Madrid is one of the most happening cities on Earth when it comes to nightlife. It has more bars per capita than any European city, with plenty of clubs, late-night munchies spots, and a vibe that satisfies all ages. Take for example the seven story Kapital club, which plays a different genre on each floor, accompanying a gigantic rocket engine that intermittently blasts sweaty dancers with mist on the main dance floor. Madrid’s Joy Eslava, and many others, make it easy for students to get in free. All in all, Madrid clubs are unlike any clubs I’ve experienced in Seattle or San Francisco, and prices are reasonable if you do not plan on buying a drink. Also noteworthy to mention was the very efficient, economical Madrid Metro, which I used all the time.
The food opportunities in Madrid are mouth watering. Madrid, although land-locked, has the second highest consumption of seafood in the world, after Japan. It is famous for its Bacalao (cod) tapas, croquettes, and so much more. The La Rioja region in Spain offers exceptional, economical wine and Extremadura to the southwest provides jamoñ ibérico, the finest ham in the world. A typical late night or early morning treat is chocolate con churros (chocolate with churros), which surprisingly hasn’t caught on in the U.S. The truth is that one has to spend a little extra to be able to seek out and experience the truly inventive cuisine Spain has to offer. Within close proximity to San Sabastian and Barcelona, arguably the two most progressive culinary epicenters, Madrid holds its own and delights foodies if they are willing to pay. I only make this point because many of my friends felt that the Madrileño cuisine was not good (fried, nothing too interesting, not lots of options). This is completely false as I witnessed in disbelief many of my friends consistently opting for the cheap food that was boring and unoriginal.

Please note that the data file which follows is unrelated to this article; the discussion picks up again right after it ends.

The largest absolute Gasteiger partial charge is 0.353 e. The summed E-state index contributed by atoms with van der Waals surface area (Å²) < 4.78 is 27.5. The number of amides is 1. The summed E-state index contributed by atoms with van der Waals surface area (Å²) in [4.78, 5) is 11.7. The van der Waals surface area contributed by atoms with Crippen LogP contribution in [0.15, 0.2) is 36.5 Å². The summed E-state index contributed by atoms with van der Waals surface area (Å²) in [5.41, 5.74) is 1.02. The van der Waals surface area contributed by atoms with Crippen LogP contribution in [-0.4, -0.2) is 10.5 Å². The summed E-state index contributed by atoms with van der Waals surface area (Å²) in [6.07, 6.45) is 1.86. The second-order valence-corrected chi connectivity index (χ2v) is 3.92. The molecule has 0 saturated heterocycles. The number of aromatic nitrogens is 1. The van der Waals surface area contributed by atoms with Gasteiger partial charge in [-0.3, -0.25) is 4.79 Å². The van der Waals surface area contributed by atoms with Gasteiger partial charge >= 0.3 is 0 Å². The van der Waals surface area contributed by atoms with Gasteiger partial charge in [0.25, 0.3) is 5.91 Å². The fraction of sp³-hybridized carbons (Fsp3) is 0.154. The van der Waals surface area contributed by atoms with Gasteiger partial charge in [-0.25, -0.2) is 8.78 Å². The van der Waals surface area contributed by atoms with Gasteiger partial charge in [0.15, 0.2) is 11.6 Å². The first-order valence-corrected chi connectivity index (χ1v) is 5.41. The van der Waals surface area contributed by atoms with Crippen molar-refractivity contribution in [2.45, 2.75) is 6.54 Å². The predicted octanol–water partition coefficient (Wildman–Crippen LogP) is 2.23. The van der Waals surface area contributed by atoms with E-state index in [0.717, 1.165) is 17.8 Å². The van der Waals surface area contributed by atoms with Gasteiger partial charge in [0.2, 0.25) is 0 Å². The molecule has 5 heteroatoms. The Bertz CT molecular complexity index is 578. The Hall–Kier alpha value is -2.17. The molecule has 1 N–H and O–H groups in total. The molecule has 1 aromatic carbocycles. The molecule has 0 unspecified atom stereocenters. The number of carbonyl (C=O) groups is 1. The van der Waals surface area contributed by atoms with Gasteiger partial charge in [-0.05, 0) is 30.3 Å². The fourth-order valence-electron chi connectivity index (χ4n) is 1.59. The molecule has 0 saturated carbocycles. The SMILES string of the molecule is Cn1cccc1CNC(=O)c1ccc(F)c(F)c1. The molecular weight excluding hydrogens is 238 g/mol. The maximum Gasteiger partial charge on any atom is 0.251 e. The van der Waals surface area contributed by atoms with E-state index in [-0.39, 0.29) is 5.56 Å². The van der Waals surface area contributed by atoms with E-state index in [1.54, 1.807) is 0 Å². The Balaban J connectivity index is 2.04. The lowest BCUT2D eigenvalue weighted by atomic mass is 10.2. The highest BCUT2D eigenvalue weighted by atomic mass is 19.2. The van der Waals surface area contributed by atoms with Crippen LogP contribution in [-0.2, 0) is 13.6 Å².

Just as food is critical in getting to know about another culture, so is the opportunity to live with a native speaker. In my case, I lived with a single Argentinean man in his early thirties. This was unlike the housing situations of my friends, who lived with Spaniards. The difference was that Madrileños are concerned with confianza, or trust, and if they wanted to have a friend stay the night, they would have to get permission beforehand. In my case, my Argentinean host was indifferent to who I had over to the house. I found it interesting that most all of the socializing between Spaniards occurs outside on the street, in the cafes, in bars, and the home was mainly used for family and get-togethers with close friends. I lived in a spacious studio apartment, and most all of my fellow CIEE program mates were satisfied with their living situations.